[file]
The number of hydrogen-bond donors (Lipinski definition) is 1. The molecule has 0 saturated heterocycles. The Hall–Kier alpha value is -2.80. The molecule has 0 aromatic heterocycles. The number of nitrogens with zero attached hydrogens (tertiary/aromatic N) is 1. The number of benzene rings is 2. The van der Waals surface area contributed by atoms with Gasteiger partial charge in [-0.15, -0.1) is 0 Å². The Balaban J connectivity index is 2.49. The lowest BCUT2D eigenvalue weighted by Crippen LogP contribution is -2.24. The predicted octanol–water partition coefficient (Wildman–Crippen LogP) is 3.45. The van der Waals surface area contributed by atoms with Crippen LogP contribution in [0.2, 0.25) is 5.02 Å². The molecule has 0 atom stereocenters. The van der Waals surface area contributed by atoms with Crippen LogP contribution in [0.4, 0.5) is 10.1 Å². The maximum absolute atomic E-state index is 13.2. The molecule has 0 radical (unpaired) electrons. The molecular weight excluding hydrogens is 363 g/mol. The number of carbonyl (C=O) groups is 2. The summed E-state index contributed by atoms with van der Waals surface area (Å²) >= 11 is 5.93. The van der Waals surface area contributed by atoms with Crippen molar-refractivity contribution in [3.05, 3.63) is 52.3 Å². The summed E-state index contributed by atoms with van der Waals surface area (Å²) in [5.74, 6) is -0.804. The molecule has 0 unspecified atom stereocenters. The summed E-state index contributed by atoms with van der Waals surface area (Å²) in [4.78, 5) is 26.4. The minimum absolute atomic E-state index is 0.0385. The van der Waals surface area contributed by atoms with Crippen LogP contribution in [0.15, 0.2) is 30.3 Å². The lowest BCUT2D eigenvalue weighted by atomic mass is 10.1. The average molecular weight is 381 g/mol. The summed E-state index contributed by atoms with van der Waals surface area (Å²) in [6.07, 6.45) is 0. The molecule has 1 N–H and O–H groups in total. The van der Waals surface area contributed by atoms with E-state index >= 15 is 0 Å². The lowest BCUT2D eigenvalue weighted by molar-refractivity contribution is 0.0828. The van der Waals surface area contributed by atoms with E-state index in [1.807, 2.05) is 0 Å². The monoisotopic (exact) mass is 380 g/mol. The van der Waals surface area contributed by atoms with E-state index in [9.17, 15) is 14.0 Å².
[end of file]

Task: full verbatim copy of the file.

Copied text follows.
The number of hydrogen-bond donors (Lipinski definition) is 1. The molecule has 0 saturated heterocycles. The Hall–Kier alpha value is -2.80. The molecule has 0 aromatic heterocycles. The number of nitrogens with zero attached hydrogens (tertiary/aromatic N) is 1. The number of benzene rings is 2. The van der Waals surface area contributed by atoms with Gasteiger partial charge in [-0.15, -0.1) is 0 Å². The Balaban J connectivity index is 2.49. The lowest BCUT2D eigenvalue weighted by Crippen LogP contribution is -2.24. The predicted octanol–water partition coefficient (Wildman–Crippen LogP) is 3.45. The van der Waals surface area contributed by atoms with Crippen LogP contribution in [0.2, 0.25) is 5.02 Å². The molecule has 0 atom stereocenters. The van der Waals surface area contributed by atoms with Crippen LogP contribution in [0.4, 0.5) is 10.1 Å². The maximum absolute atomic E-state index is 13.2. The molecule has 0 radical (unpaired) electrons. The molecular weight excluding hydrogens is 363 g/mol. The number of carbonyl (C=O) groups is 2. The summed E-state index contributed by atoms with van der Waals surface area (Å²) >= 11 is 5.93. The van der Waals surface area contributed by atoms with Crippen molar-refractivity contribution in [3.05, 3.63) is 52.3 Å². The summed E-state index contributed by atoms with van der Waals surface area (Å²) in [5.74, 6) is -0.804. The molecule has 0 unspecified atom stereocenters. The summed E-state index contributed by atoms with van der Waals surface area (Å²) in [4.78, 5) is 26.4. The minimum absolute atomic E-state index is 0.0385. The van der Waals surface area contributed by atoms with Crippen LogP contribution in [0.15, 0.2) is 30.3 Å². The lowest BCUT2D eigenvalue weighted by atomic mass is 10.1. The average molecular weight is 381 g/mol. The summed E-state index contributed by atoms with van der Waals surface area (Å²) in [6.07, 6.45) is 0. The molecule has 1 N–H and O–H groups in total. The van der Waals surface area contributed by atoms with E-state index >= 15 is 0 Å². The lowest BCUT2D eigenvalue weighted by molar-refractivity contribution is 0.0828. The van der Waals surface area contributed by atoms with E-state index in [1.807, 2.05) is 0 Å². The monoisotopic (exact) mass is 380 g/mol. The van der Waals surface area contributed by atoms with E-state index in [9.17, 15) is 14.0 Å².